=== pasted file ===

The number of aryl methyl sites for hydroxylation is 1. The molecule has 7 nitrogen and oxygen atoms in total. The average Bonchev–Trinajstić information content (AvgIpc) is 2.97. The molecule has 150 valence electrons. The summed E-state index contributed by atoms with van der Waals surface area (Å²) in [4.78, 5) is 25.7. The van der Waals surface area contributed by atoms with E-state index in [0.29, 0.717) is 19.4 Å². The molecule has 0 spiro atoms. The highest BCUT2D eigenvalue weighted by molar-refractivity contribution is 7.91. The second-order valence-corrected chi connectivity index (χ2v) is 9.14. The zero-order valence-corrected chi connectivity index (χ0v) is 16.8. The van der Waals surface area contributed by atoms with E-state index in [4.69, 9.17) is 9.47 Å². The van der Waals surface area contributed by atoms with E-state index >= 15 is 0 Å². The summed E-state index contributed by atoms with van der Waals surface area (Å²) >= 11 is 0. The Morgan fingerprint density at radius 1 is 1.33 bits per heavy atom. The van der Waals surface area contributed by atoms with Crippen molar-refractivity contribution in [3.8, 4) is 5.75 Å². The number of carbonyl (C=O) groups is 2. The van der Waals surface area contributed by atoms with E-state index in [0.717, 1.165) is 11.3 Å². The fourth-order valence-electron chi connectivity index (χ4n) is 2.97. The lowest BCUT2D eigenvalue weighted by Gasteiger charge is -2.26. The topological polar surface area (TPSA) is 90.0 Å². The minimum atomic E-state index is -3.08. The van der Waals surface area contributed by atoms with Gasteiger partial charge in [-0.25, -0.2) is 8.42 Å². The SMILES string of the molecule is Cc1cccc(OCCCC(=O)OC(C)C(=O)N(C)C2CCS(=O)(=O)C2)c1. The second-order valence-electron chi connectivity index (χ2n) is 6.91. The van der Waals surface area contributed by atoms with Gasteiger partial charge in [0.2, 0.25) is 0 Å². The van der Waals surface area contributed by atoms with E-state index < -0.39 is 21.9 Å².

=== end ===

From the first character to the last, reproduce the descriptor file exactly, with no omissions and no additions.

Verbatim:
The number of aryl methyl sites for hydroxylation is 1. The molecule has 7 nitrogen and oxygen atoms in total. The average Bonchev–Trinajstić information content (AvgIpc) is 2.97. The molecule has 150 valence electrons. The summed E-state index contributed by atoms with van der Waals surface area (Å²) in [4.78, 5) is 25.7. The van der Waals surface area contributed by atoms with E-state index in [0.29, 0.717) is 19.4 Å². The molecule has 0 spiro atoms. The highest BCUT2D eigenvalue weighted by molar-refractivity contribution is 7.91. The second-order valence-corrected chi connectivity index (χ2v) is 9.14. The zero-order valence-corrected chi connectivity index (χ0v) is 16.8. The van der Waals surface area contributed by atoms with E-state index in [4.69, 9.17) is 9.47 Å². The van der Waals surface area contributed by atoms with E-state index >= 15 is 0 Å². The summed E-state index contributed by atoms with van der Waals surface area (Å²) >= 11 is 0. The Morgan fingerprint density at radius 1 is 1.33 bits per heavy atom. The van der Waals surface area contributed by atoms with Crippen molar-refractivity contribution in [3.8, 4) is 5.75 Å². The number of carbonyl (C=O) groups is 2. The van der Waals surface area contributed by atoms with E-state index in [0.717, 1.165) is 11.3 Å². The fourth-order valence-electron chi connectivity index (χ4n) is 2.97. The lowest BCUT2D eigenvalue weighted by Gasteiger charge is -2.26. The topological polar surface area (TPSA) is 90.0 Å². The minimum atomic E-state index is -3.08. The van der Waals surface area contributed by atoms with Gasteiger partial charge in [-0.25, -0.2) is 8.42 Å². The SMILES string of the molecule is Cc1cccc(OCCCC(=O)OC(C)C(=O)N(C)C2CCS(=O)(=O)C2)c1. The second-order valence-electron chi connectivity index (χ2n) is 6.91. The van der Waals surface area contributed by atoms with Gasteiger partial charge in [0.2, 0.25) is 0 Å². The van der Waals surface area contributed by atoms with E-state index < -0.39 is 21.9 Å².